Mangrove propagule size and oil contamination effects: does size matter?

Mangroves thrive in sheltered locations of intertidal zones of tropical and subtropical regions and are highly vulnerable to oil spills. Oil penetrates the soft mangrove sediments and coats aerial breathing roots. This leads to oxygen deficiency, suffocation, growth irregularities and eventually, mortality. In this study, we determined if species with larger propagules were more tolerant to oil pollution that those with smaller propagules. We therefore selected three species of mangroves with different propagule size: Avicennia marina (2.5 ± 0.3 cm), Bruguiera gymnorrhiza (16 ± 2 cm) and Rhizophora mucronata (36 ± 3 cm). Species with large propagule size (and greater maternal reserves) such as R. mucronata and B. gymnorrhiza, would be expected to be more tolerant of oil contamination than those with smaller propagules such as A. marina. These three species were subjected to various oiling treatments in a series of experiments in the field and in the glasshouse. Oil was applied to the soil, propagules, leaves and stems.  Oiling reduced plant height, number of leaves and caused growth abnormalities (Fig. 1).

Fig. 1. Morphological abnormalities after oil contamination. (A) Abnormal shoot growth in oiled A. marina propagule after 12 weeks. Note two shoots growing from the propagule, a smaller third shoot is present but obscured. (B)Whorled leaf arrangement in oiled A. marina propagule after 8 weeks. (C) Adventitious root development in a sediment oiled A. marina plant in the field after 53 weeks. (D) Unfurled leaves and persistent leaf cap of R. mucronata in the propagule oiled treatments after 28 weeks.

Oil that penetrated the seedlings damaged chloroplasts and reduced chlorophyll content, photosynthesis and growth. Adverse growth effects were greatest in A. marina, intermediate in R. mucronata and least in B. gymnorrhiza. Avicennia, the species with the smallest propagule, was more susceptible to oil than B. gymnorrhiza and R. mucronata, which have larger propagules. Our results showed that:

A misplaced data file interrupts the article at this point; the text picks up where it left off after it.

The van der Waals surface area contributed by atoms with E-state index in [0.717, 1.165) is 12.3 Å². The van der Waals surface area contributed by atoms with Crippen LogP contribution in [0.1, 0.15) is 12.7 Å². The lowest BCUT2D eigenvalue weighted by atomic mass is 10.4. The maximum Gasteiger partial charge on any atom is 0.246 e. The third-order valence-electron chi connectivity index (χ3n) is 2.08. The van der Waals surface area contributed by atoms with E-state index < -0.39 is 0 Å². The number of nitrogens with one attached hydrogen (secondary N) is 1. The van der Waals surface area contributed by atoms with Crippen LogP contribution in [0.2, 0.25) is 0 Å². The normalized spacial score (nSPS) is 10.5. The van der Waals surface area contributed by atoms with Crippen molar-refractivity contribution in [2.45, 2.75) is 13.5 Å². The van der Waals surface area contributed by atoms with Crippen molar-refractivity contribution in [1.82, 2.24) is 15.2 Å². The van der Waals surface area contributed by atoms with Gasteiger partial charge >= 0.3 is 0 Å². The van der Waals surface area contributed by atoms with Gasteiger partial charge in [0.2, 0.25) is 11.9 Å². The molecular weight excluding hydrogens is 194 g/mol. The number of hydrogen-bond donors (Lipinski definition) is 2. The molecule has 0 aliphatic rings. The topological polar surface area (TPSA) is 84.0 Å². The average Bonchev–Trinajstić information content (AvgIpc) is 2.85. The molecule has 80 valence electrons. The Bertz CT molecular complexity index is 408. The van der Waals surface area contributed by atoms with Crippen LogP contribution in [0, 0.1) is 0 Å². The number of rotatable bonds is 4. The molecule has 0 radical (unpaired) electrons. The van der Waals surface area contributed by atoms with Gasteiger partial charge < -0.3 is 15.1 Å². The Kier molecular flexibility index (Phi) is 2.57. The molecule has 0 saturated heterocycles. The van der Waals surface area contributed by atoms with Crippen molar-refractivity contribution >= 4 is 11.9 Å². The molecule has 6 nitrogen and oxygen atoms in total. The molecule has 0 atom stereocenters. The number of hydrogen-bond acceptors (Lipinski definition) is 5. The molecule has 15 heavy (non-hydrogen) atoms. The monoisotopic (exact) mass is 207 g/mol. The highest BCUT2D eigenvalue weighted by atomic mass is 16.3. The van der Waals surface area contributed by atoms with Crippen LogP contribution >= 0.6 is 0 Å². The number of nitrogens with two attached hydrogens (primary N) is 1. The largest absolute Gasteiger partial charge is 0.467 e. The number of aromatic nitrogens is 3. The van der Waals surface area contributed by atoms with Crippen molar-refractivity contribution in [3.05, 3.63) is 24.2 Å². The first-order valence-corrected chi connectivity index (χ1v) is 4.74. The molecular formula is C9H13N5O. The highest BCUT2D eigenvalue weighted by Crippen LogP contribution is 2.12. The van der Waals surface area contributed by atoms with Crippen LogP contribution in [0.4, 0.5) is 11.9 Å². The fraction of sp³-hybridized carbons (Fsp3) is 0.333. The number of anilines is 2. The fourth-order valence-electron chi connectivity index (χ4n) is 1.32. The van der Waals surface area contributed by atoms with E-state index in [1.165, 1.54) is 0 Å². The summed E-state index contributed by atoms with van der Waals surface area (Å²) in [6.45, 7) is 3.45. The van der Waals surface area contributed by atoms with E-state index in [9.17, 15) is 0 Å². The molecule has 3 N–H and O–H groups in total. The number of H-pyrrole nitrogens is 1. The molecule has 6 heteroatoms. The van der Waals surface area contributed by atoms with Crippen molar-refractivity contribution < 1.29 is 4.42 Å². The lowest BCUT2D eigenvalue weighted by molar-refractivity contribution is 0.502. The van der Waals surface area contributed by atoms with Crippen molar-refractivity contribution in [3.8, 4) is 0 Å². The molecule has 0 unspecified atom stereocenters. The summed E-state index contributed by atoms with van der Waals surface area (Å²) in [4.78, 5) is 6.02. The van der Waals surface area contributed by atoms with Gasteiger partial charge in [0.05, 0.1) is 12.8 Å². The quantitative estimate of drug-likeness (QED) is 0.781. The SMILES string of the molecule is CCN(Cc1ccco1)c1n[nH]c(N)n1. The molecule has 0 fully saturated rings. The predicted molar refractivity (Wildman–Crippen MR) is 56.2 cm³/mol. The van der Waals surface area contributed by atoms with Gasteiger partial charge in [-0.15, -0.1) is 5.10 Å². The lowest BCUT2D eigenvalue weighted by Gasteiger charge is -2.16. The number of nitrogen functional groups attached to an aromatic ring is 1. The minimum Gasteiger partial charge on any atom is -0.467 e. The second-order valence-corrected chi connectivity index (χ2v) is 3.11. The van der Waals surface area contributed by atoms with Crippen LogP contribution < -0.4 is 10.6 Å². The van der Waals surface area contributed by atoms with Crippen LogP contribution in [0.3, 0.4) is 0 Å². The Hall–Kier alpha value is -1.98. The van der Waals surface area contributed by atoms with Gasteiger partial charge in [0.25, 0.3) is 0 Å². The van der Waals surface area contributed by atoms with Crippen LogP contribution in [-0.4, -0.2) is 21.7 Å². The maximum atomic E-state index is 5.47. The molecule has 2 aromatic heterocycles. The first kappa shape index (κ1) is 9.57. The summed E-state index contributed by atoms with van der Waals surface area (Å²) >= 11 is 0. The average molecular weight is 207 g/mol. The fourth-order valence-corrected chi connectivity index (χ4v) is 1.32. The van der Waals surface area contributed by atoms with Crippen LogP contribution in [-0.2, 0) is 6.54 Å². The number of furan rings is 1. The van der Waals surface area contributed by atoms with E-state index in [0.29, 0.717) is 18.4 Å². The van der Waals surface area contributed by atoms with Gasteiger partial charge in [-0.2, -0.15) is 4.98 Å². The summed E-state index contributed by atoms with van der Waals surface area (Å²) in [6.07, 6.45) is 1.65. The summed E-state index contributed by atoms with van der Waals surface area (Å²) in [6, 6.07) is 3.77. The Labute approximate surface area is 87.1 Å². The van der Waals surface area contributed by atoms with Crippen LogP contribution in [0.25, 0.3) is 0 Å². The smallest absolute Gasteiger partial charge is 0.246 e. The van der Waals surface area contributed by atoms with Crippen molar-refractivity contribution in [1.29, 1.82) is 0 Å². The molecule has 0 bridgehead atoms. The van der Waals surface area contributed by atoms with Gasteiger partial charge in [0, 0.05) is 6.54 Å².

1. marina is a fast growing pioneer species which produces roots rapidly for anchorage and nutrient acquisition, which enables greater survival than those with larger propagules such as Bruguiera and Rhizophora.
  2. Propagule development and establishment are more rapid in marina, (about one week) than in B. gymnorrhiza and R. mucronata (about six weeks). Oil therefore enters A. marina seedlings earlier than in slower growing species such as B. gymnorrhiza and R. mucronata.
  3. In marina, the seed coat which encloses the entire embryo, is discarded within a few hours, enhancing rapid seedling establishment. Loss of the protective coat exposes the entire seedling (cotyledons, hypocotyl and meristems), thus accounting for the greater susceptibility of this species to oil. Propagules of B. gymnorrhiza and R. mucronata do not shed an outer covering like A. marina, are bulky and covered with a waxy cuticle and suberized epidermal cells which minimize oil penetration.
  4. Propagules of mucronata were more susceptible to oil than those of B. gymnorrhiza probably due to the presence of numerous breathing pores through which oil could enter. Propagules of B. gymnorrhiza lack breathing pores and have a thicker propagule covering than R. mucronata.

These data show that the period between dispersal and rooting is a critical life stage for propagules and varies among mangrove species. After seedling emergence in A. marina, other factors such as presence of leaf hairs (which traps oil), salt glands (through which oil enters) and lack of protective barriers in the roots contribute to greater oil susceptiblity. Species like B. gymnorrhiza and R. mucronata lack leaf hairs and salt glands and have thicker protective barriers in the propagules and roots to exclude oil entry.

This study clearly showed that the greater susceptibility of A. marina to oil is due to early shedding of the protective seed coat and rapid seedling development after detachment from the parent tree and not to propagule size. After germination, other factors such as presence of leaf hairs, salt glands and weaker barriers in the roots permit greater oil entry into A. marina.

Gonasageran Naidoo
School of Life Sciences, University of KwaZulu-Natal, P/B X54001, Durban, South Africa

 

Publication

Mangrove propagule size and oil contamination effects: Does size matter?
Naidoo G
Mar Pollut Bull. 2016 Sep 15

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